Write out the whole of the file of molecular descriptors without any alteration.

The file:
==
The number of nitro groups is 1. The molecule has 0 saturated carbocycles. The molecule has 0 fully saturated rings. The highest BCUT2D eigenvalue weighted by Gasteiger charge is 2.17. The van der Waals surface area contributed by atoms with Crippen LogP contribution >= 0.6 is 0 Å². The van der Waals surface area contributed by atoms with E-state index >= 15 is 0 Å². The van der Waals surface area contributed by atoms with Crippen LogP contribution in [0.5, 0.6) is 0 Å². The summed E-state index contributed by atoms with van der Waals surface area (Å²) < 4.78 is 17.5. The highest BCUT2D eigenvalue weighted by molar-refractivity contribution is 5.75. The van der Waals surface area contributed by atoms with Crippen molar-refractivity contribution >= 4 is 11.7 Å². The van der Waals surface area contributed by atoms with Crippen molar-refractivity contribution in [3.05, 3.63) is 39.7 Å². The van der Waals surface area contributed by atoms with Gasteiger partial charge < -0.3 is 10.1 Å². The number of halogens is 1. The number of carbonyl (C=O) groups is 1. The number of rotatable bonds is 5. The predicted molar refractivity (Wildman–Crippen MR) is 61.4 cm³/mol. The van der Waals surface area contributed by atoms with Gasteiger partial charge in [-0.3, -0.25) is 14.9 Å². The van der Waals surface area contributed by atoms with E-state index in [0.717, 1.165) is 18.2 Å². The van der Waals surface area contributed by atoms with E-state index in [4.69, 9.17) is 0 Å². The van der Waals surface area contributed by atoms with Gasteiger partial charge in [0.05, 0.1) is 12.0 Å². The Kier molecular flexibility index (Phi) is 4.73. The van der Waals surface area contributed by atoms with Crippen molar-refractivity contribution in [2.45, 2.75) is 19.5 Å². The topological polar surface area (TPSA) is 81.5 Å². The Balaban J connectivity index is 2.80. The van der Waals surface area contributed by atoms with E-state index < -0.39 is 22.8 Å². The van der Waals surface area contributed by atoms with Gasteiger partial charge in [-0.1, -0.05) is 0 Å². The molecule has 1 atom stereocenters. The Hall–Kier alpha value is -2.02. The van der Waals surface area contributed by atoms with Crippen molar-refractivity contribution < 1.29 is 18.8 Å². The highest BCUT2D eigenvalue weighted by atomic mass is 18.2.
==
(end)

The number of nitro groups is 1. The molecule has 0 saturated carbocycles. The molecule has 0 fully saturated rings. The highest BCUT2D eigenvalue weighted by Gasteiger charge is 2.17. The van der Waals surface area contributed by atoms with Crippen LogP contribution >= 0.6 is 0 Å². The van der Waals surface area contributed by atoms with E-state index >= 15 is 0 Å². The van der Waals surface area contributed by atoms with Crippen LogP contribution in [0.5, 0.6) is 0 Å². The summed E-state index contributed by atoms with van der Waals surface area (Å²) < 4.78 is 17.5. The highest BCUT2D eigenvalue weighted by molar-refractivity contribution is 5.75. The van der Waals surface area contributed by atoms with Crippen molar-refractivity contribution >= 4 is 11.7 Å². The van der Waals surface area contributed by atoms with Crippen molar-refractivity contribution in [3.05, 3.63) is 39.7 Å². The van der Waals surface area contributed by atoms with Gasteiger partial charge < -0.3 is 10.1 Å². The number of halogens is 1. The number of carbonyl (C=O) groups is 1. The number of rotatable bonds is 5. The predicted molar refractivity (Wildman–Crippen MR) is 61.4 cm³/mol. The van der Waals surface area contributed by atoms with Gasteiger partial charge in [-0.3, -0.25) is 14.9 Å². The van der Waals surface area contributed by atoms with E-state index in [0.717, 1.165) is 18.2 Å². The van der Waals surface area contributed by atoms with E-state index in [4.69, 9.17) is 0 Å². The van der Waals surface area contributed by atoms with Gasteiger partial charge in [0.05, 0.1) is 12.0 Å². The Kier molecular flexibility index (Phi) is 4.73. The van der Waals surface area contributed by atoms with Crippen molar-refractivity contribution in [2.45, 2.75) is 19.5 Å². The topological polar surface area (TPSA) is 81.5 Å². The Balaban J connectivity index is 2.80. The van der Waals surface area contributed by atoms with E-state index < -0.39 is 22.8 Å². The van der Waals surface area contributed by atoms with Gasteiger partial charge in [-0.1, -0.05) is 0 Å². The molecule has 1 atom stereocenters. The Hall–Kier alpha value is -2.02. The van der Waals surface area contributed by atoms with Crippen molar-refractivity contribution < 1.29 is 18.8 Å². The highest BCUT2D eigenvalue weighted by atomic mass is 18.2.